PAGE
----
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Tuesday, March 02, 2010
  Nice but nubbly!
I love reading stories aloud, and our kids are a bit beyond that now (just a bit, all being thoroughly adult), so I enjoy Librivox as a hobby. As well as the William book Barbara and I are (slowly) reading together: More William by Richmal Crompton I have started a version of the Just So Stories. LV already has more than one, but since I had made my readings of the book available online before LV started I felt it was not unfair to do a LV version now.

If you'd like to see what it sounds like the first story: How the Whale Got His Throat is available in draft form (please report any problems or errors).

Appeal for help: there is a thirteenth Just So Story, added to the US edition in 1903 (which was absent from the 1902 UK edition, and most subsequent editions) called "The Tabu Tale" if anyone can source a copy (published before 1926) that I can use I coulld read all thirteen. (There is also a fourteenth but it is in copyright and does not have the wordplays that make the "real" ones fun.

PS: The heading is a quote, it is how the 'Stute fish describes humans, I think the fish was spot on, we are (usuallly) nice, but (often) nubbly!



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Sunday, November 15, 2009
  PG Wodehouse novel in Librivox audio
Wodehouse in 1904 (aged 23) from Wikipedia
Along with all the marking and paper preparation getting ready for leaving for SBL I have finished my latest Livrivox project. An early PG Wodehouse novel, Uneasy Money, pure escapism!

Uneasy Money is a romantic comedy by P.G. Wodehouse, published during the First World War, it offers light escapism. More romantic but only a little less humorous that his mature works, it tells of the vicissitudes of poor Lord Dawlish, who inherits five million dollars, but becomes a serially disappointed groom.

When the story opens Bill (Lord Dawlish, a thoroughly pleasant man) is engaged to a demanding actress. His first thought when hearing of his massive legacy from a stranger whose tendency to slice he once cured on a West Country golf course is of the disappointed relatives. His trip to the USA attempting to give back the windfall results in complication after complication, including firearms and burglaries as well as the usual human misunderstandings that accompany any human life.

Uneasy Money was first published as a serial in the Saturday Evening Post in the USA from December 1915, and in the UK in Strand Magazine starting December 1916. It first appeared in book form on March 17, 1916 by D. Appleton & Co., New York, and later in the UK (on October 4, 1917) by Methuen & Co., London.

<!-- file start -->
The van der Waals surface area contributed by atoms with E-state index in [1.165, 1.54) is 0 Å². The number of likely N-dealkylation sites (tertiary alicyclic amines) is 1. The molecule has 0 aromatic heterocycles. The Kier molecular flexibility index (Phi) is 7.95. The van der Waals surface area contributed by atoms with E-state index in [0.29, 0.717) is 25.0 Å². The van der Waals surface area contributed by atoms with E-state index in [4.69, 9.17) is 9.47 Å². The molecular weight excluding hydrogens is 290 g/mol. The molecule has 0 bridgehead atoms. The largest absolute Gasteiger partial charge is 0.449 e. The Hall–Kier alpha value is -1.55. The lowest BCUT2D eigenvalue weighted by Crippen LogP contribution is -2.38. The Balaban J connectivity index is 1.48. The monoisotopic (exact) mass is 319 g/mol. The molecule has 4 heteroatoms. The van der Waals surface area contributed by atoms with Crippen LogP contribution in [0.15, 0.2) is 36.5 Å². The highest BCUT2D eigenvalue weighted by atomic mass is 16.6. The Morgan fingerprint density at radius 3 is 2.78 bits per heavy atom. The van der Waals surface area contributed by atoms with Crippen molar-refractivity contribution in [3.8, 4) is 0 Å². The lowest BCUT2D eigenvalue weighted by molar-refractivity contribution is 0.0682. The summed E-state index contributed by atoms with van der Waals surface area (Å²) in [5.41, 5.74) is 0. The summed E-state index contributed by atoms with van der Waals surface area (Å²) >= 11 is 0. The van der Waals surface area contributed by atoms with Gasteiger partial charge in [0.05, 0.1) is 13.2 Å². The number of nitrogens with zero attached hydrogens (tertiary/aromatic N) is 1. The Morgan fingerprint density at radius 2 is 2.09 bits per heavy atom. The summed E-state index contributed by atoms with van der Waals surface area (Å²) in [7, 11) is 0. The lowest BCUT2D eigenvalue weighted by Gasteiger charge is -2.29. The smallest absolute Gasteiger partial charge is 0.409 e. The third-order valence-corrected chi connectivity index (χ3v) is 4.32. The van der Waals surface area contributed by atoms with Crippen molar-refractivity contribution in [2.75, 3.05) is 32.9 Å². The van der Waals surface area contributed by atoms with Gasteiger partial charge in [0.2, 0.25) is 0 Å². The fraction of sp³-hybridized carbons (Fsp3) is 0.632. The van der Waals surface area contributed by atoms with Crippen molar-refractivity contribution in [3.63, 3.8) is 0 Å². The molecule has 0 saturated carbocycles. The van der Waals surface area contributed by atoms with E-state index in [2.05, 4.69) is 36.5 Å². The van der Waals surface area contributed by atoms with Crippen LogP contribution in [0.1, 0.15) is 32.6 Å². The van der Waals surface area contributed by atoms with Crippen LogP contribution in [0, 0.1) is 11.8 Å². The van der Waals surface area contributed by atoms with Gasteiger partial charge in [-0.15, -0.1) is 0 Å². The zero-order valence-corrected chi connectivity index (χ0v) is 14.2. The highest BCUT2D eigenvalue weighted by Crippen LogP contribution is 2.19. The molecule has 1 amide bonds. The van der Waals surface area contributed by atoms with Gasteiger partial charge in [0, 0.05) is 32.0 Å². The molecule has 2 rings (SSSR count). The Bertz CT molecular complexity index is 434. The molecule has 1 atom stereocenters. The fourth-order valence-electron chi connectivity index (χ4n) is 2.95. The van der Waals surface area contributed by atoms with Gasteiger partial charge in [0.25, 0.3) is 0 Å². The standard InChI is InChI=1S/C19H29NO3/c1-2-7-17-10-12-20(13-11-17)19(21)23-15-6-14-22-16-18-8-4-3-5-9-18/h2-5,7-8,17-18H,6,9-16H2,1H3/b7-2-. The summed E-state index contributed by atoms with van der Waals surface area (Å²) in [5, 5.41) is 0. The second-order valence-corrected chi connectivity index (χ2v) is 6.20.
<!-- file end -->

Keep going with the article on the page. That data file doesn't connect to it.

A silent, black-and-white film version was made in 1918.

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Tuesday, September 01, 2009
  Hard Times for Bible Readers
Julia M. O'Brien has another thoughful and provoking post, on Reading Novels, Reading the Bible. In it she notices a phenomenon that has long interested me. Extremists about the Bible, both fundamentalists and minimalists (with apologies to Jim W who does not fit this label in this context), make the same mistake, both reduce the Bible to information.1 In doing so they are thoroughly modern.

Modernity worships factuality. It reduces life to facts. Mystery and wonder are relegated to "entertainment". Moderns know "the price of everything and the value of nothing" (as Oscar Wilde2 said).

No wonder, then if the Bible is important it must be full of facts, or if it must be dethroned then it must be full of errors! This is the student's approach to the Bible, examine, test and discuss it's facticity. How different the reader! Julia quotes James Joyce3:
[in reading novels,]  we walk through ourselves meeting robbers, ghosts, giants, old men, young men, wives, widows, brothers-in-love.  But always meeting ourselves. 
Readers of the Bible "walk through themselves" and in doing so not only meet themselves, but also meet God. What we need is more readers and less students of the Bible. For all students meet is information. But there's the paradox, our profession produces Bible students smilies/sad.gif

Dare we, dare I, adapt the way we teach so that we may be less good at developing biblical scholars, but better at producing Bible readers?



This post is an expansion of a comment I left on Julia's blog.

1. In "Le texte biblique et le contexte africain" Revue Zaïroise Théologie Protestante II, 1988, 11-17, I argued that "conservative and "liberal" approaches to the Bible "la trahissent au nom de l'histoire" [betray the Bible in the name of history].
2. Wilde, Oscar, and Joseph Bristow. The picture of Dorian Gray. Oxford University Press, 2006, 42.  (Bristow notes that Wilde adapted this pithy saying in Lady Windemere's Fan two years later, so he was perhaps as fond of it as later generations have been ;)
3. James Joyce, Ulysses. The Modern Library Edition.  New York:  Random House, 1934, p. 210

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